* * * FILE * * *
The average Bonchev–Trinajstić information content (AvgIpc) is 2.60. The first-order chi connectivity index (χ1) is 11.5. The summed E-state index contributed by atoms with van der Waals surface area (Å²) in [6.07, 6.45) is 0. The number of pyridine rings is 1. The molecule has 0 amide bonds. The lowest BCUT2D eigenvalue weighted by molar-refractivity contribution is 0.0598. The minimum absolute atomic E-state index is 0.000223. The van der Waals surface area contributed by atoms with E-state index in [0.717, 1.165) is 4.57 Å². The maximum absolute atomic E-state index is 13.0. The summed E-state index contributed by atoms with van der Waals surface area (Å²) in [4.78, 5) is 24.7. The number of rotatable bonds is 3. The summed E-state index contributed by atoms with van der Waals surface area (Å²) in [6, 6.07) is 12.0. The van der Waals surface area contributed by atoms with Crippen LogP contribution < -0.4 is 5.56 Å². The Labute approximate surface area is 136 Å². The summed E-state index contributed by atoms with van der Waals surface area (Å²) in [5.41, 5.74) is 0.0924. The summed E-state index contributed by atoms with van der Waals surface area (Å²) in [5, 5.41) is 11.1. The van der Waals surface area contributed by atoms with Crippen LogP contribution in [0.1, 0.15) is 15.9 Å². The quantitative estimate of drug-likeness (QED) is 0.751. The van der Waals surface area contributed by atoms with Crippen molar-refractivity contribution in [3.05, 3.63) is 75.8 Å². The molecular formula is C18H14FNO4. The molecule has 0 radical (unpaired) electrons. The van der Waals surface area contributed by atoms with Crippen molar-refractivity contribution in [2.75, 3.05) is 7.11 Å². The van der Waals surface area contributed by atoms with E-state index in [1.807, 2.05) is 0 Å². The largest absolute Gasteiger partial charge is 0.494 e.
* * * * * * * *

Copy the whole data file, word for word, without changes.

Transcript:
The average Bonchev–Trinajstić information content (AvgIpc) is 2.60. The first-order chi connectivity index (χ1) is 11.5. The summed E-state index contributed by atoms with van der Waals surface area (Å²) in [6.07, 6.45) is 0. The number of pyridine rings is 1. The molecule has 0 amide bonds. The lowest BCUT2D eigenvalue weighted by molar-refractivity contribution is 0.0598. The minimum absolute atomic E-state index is 0.000223. The van der Waals surface area contributed by atoms with E-state index in [0.717, 1.165) is 4.57 Å². The maximum absolute atomic E-state index is 13.0. The summed E-state index contributed by atoms with van der Waals surface area (Å²) in [4.78, 5) is 24.7. The number of rotatable bonds is 3. The summed E-state index contributed by atoms with van der Waals surface area (Å²) in [6, 6.07) is 12.0. The van der Waals surface area contributed by atoms with Crippen LogP contribution < -0.4 is 5.56 Å². The Labute approximate surface area is 136 Å². The summed E-state index contributed by atoms with van der Waals surface area (Å²) in [5.41, 5.74) is 0.0924. The summed E-state index contributed by atoms with van der Waals surface area (Å²) in [5, 5.41) is 11.1. The van der Waals surface area contributed by atoms with Crippen LogP contribution in [0.1, 0.15) is 15.9 Å². The quantitative estimate of drug-likeness (QED) is 0.751. The van der Waals surface area contributed by atoms with Crippen molar-refractivity contribution in [3.05, 3.63) is 75.8 Å². The molecular formula is C18H14FNO4. The molecule has 0 radical (unpaired) electrons. The van der Waals surface area contributed by atoms with Crippen molar-refractivity contribution in [2.75, 3.05) is 7.11 Å². The van der Waals surface area contributed by atoms with E-state index in [1.807, 2.05) is 0 Å². The largest absolute Gasteiger partial charge is 0.494 e.